Do not go where the path may lead, go instead where there is no path and leave a trail. Ralph Waldo Emerson
One Saturday morning, we went in our quest for the Kondapalli fort – if you had read the previous post then you would know why 🙂 yes, the crafts community that makes the Kondapalli Bomallu live at the base of the hill where the fort is. The students had gone for a survey of the craft’s history and present situation but to make the whole trip more experiential, I thought a short trek up the fort would be crucial to their understanding of the local context. It would also help the students focus on the needs of tourists who climb down the fort and search for souvenirs to keep as memories, and, of course, flash across social media 😉
I am someone who doesn’t like to look at photos of a historic site before visiting as sometimes they are very disappointing but this time I didn’t read up about the fort also – I wanted that suspense… and, what a surprise the entire trip turned out to be 🙂
Coming from the extremely noisy and polluted megapolis Mumbai, the trek was breathtaking and breathless – several times I thought I will not survive it but here I am 🙂
Made new friends and rediscovered that boundaries don’t exist, we just imagine them and shrink in our cocoons…
As one can figure out from the photographs, the strategic location of the fort made it important since from its higher viewing point (1701 feet above sea level) it would have overlooked a large tract of land, offering both effective surveillance and internal security.
According to the Archaeological Survey of India (ASI), the fort was built in 1360 CE on the Eastern Ghats by Anavema Reddy. The Reddy’s reign here was closely followed by the Gajapati dynasty from Orissa when this region passed under their rule. In 1471, the fort was reconstructed by Mohd. Gawan, Minister of the Asaf Jahi dynasty founder, Nizam Ul-Mulk. The fort was given to the Gajpatis in 1516 when it was captured by Krishnadeva Raya.
The fort was taken in 1531 by Quli Kutb Shah of Golconda and came under the Mughal rule in 1687 when Aurgangzeb captured the region. It was called Murtazanagar by the rulers of Golconda. The last Qutb Shahi ruler, Abul Hasan, appointed Akkanna and Madanna as its ministers and they painfully restored it and fortified it further.
Two of the three huge gateway entrances to the fort are called: Dargarh Darwaza and Golconda Darwaza. The whole fort is in ruins but one gets a scale of it from a higher point up the fort.
The fort had it all: from the zenana (women’s quarters), dancing hall, changing rooms, granary, gunpowder room, natural spring and large reservoir along with a massive audience hall. Why not? After the Mughals, the Nizam of Hyderabad also occupied the fort. In 1766, we learn from the Imperial Gazetters, that the fort was taken over and repaired by General Caillaud and Captain Madge. It was finally captured by the British in 1767 and turned into an important garrison and military training school. They abandoned it in 1859.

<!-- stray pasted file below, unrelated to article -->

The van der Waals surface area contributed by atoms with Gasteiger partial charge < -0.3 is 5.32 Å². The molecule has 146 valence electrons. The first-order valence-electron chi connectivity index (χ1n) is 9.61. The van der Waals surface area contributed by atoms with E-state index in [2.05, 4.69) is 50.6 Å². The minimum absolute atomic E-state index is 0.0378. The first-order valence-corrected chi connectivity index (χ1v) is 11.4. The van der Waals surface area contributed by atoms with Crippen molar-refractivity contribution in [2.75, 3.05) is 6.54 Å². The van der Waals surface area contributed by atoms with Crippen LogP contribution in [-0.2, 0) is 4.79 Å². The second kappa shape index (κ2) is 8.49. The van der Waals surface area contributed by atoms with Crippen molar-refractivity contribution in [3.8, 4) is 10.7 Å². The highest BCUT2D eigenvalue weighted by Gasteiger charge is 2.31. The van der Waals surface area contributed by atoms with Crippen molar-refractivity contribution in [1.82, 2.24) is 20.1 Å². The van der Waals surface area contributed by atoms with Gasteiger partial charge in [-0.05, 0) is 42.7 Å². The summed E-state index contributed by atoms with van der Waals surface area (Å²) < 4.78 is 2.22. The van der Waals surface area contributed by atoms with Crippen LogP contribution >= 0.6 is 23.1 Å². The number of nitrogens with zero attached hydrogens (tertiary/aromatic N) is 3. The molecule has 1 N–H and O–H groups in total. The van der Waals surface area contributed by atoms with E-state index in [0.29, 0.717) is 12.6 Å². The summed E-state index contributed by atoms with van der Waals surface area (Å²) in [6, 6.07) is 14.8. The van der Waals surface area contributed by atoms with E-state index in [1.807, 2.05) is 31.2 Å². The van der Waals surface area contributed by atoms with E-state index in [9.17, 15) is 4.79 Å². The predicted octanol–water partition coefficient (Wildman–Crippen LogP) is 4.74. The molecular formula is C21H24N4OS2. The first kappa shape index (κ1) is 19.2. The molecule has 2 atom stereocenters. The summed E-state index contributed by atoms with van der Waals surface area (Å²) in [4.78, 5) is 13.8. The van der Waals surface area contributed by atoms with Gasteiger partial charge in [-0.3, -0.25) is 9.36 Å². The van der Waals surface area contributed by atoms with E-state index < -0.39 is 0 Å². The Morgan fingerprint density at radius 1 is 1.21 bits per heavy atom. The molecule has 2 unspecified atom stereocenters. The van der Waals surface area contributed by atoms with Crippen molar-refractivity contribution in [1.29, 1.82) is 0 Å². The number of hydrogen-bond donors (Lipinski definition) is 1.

There is massive restoration work going on but it appears to be so transported from another world, not in keeping with the aesthetics or original ethics of the place. Who decided that I wonder?
The disparity in the original heavy stone masonry and its details are evident from these two photographs: one taken a century back (from Wikipedia Commons) and the other in October 2018 by me. The quality of work going on today was alarming! There are images on the internet of exquisite carved pillars also. What about those? Why are we compromising on quality so easily ??? There are sacks and sacks of cement scattered around, what for? Do we really need to cement up everything with a smooth finish?
Leaving many such unanswered questions, we started climbing down. The downhill part is usually easier as some of the sights are familiar. I was a tad upset as I realised I would now have to return to the chaos and business of life. This escape was a beautiful detour from the way we live our lives.
But what were these rulers and their garrisons thinking? Did they have time to reflect or were they always busy carrying on the baggage of warfare that this fort was just another workplace for them? What do you think?
And, we left behind a trail… go make your own 🙂
Photo Credits: all photos, except for the old fort ones, taken by author